In a bid to ensure that the benefits of lower GST on products like smartphones is passed on to consumers, the Centre released on Monday calculations to show how the burden of indirect taxes will come down in the new regime.
The detailed analysis from the finance ministry comes days after the GST Council, comprising ministers from the Centre and states, decided on product-wise tax rates and the government threatened to invoke the anti-profiteering clause if the gains were not passed on from July, the scheduled date for GST launch.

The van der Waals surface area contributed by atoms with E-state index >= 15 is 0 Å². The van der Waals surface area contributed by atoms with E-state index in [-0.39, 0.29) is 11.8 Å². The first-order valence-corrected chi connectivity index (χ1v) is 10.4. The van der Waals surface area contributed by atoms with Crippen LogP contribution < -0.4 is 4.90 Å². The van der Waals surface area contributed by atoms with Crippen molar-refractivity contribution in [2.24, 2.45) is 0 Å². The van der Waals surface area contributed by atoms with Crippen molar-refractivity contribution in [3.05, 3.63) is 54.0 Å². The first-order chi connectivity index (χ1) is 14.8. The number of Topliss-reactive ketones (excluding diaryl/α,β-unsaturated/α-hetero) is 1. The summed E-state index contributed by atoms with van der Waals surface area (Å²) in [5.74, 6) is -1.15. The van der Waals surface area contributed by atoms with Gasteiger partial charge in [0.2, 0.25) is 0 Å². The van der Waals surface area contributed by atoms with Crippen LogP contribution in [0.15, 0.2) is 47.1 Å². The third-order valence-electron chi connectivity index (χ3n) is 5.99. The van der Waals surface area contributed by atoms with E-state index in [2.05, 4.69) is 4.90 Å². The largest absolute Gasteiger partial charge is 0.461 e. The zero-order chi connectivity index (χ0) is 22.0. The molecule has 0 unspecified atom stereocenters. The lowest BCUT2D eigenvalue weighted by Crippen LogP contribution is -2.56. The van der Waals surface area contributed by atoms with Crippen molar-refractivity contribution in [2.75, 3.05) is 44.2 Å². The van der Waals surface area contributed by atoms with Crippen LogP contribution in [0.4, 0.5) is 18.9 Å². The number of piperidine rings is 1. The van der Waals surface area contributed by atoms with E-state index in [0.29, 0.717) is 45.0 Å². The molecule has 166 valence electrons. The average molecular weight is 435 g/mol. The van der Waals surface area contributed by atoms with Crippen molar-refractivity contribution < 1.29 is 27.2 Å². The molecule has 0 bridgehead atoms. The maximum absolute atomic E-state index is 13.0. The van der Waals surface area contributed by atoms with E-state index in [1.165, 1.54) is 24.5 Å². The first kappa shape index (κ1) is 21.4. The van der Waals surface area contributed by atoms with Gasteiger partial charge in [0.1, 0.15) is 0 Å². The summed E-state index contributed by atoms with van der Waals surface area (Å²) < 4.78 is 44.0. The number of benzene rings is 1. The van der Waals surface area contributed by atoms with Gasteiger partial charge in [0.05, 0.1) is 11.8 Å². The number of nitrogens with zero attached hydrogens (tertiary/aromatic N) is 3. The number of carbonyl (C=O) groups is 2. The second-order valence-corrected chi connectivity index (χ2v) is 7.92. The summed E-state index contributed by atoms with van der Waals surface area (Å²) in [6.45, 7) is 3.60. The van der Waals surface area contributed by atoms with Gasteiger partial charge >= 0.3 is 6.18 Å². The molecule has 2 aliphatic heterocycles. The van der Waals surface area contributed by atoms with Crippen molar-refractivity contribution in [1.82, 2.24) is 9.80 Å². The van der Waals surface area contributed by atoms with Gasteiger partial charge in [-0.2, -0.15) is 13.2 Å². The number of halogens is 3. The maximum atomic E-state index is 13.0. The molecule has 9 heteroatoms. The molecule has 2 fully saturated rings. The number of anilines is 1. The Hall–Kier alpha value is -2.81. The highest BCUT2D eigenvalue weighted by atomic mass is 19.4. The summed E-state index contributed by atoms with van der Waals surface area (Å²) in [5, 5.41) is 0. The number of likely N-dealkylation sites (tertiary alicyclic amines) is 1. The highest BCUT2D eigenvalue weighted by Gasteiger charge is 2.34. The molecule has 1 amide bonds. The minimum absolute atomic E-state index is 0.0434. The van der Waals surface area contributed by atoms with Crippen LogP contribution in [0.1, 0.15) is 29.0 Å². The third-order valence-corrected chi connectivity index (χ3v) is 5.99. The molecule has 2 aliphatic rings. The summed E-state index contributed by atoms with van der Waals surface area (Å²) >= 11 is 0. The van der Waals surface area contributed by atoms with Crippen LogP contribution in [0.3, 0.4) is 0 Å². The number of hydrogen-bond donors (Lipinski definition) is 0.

Some manufacturers, such as mobile phone and white goods companies, have suggested that prices may rise once GST kicks in although the government has repeatedly said that in most cases, not only is the burden lower but the advantage of input tax credit — or gains from refunds for taxes paid — will ensure that prices come down. In addition, several cesses and surcharges are going away.
In case of smartphones, the government countered the claim of handset manufacturers and said smartphones currently attracted 2 percent central excise duty, while VAT rates varied from state to state and was in the 5-15 percentrange.
In general, smartphones attract 6 percent central excise duty and 5 percent VAT apart from CST, octroi and entry tax. All this results in a combined levy of around 13 percent, while GST has been fixed at 12 percent.
By Baishakhi Dutta